Texas Supreme Court Decides in Favor of Employers on Issue of First Impression

Matthew S. Veech

July 1, 2010

In Waffle House v. Williams, the Texas Supreme Court was presented with an issue of first impression relating to the exclusivity provision of the Texas Commission on Human Rights Act (TCHRA). In Waffle House, the employee prevailed at trial on her claims of sexual harassment and negligent supervision and retention. The trial court entered judgment on the negligence claims under an election of remedies because the employee was able to avoid the TCHRA’s statutory cap on damages.

After the Court of Appeals affirmed that judgment, the Texas Supreme Court granted petition to consider several issues, including an issue of first impression: “may a plaintiff recover negligence damages for harassment covered by the TCHRA?” In its June 11, 2010 opinion, the Texas Supreme Court recognized that the TCHRA is preemptive in nature, and as such, the Court held that the plaintiff could not recover on her negligence claims when the complained-of negligence is intertwined with the complained-of harassment. In its opinion, the Court stated:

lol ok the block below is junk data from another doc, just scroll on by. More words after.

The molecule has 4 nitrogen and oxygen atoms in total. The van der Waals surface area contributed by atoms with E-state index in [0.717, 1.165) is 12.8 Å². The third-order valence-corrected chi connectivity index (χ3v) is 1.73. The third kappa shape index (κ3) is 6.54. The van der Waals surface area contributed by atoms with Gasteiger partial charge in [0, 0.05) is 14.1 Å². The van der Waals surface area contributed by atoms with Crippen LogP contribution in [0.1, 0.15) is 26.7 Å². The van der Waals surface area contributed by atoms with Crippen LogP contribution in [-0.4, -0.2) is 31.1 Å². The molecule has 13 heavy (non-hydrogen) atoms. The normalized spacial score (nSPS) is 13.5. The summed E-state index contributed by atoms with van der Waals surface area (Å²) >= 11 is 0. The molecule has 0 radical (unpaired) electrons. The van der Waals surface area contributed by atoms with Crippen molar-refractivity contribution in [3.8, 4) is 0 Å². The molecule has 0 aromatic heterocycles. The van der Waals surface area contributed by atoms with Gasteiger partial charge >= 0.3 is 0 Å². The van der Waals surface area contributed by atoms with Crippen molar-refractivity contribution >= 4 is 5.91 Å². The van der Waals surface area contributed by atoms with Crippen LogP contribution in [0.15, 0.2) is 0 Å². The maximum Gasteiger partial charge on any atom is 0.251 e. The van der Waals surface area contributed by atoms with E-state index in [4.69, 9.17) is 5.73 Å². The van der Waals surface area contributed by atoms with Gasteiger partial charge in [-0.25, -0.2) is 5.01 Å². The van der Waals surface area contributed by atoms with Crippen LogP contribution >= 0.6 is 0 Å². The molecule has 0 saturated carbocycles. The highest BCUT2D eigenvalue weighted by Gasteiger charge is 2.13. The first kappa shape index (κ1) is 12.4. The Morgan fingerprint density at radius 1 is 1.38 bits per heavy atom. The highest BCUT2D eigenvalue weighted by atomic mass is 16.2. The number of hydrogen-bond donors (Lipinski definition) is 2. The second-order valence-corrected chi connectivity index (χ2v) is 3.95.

The root of [the employee’s] negligence claim is that Waffle House kept around a known harasser, but this claim does not arise from separate, non-harassment conduct; it is premised on the same conduct that the TCHRA deems unlawful.

As the complained-of acts constitute actionable harassment under the TCHRA, they cannot moonlight as the basis for a negligence claim, a claim that presents far different standards, procedures, elements, defenses, and remedies. It is untenable that the Legislature would craft an elaborate anti-harassment regime so easily circumvented.

The court’s opinion is an obvious victory for employers. The opinion is particularly significant to employers when faced with employment discrimination, harassment or retaliation lawsuits that also assert claims of negligent hiring or negligent retention.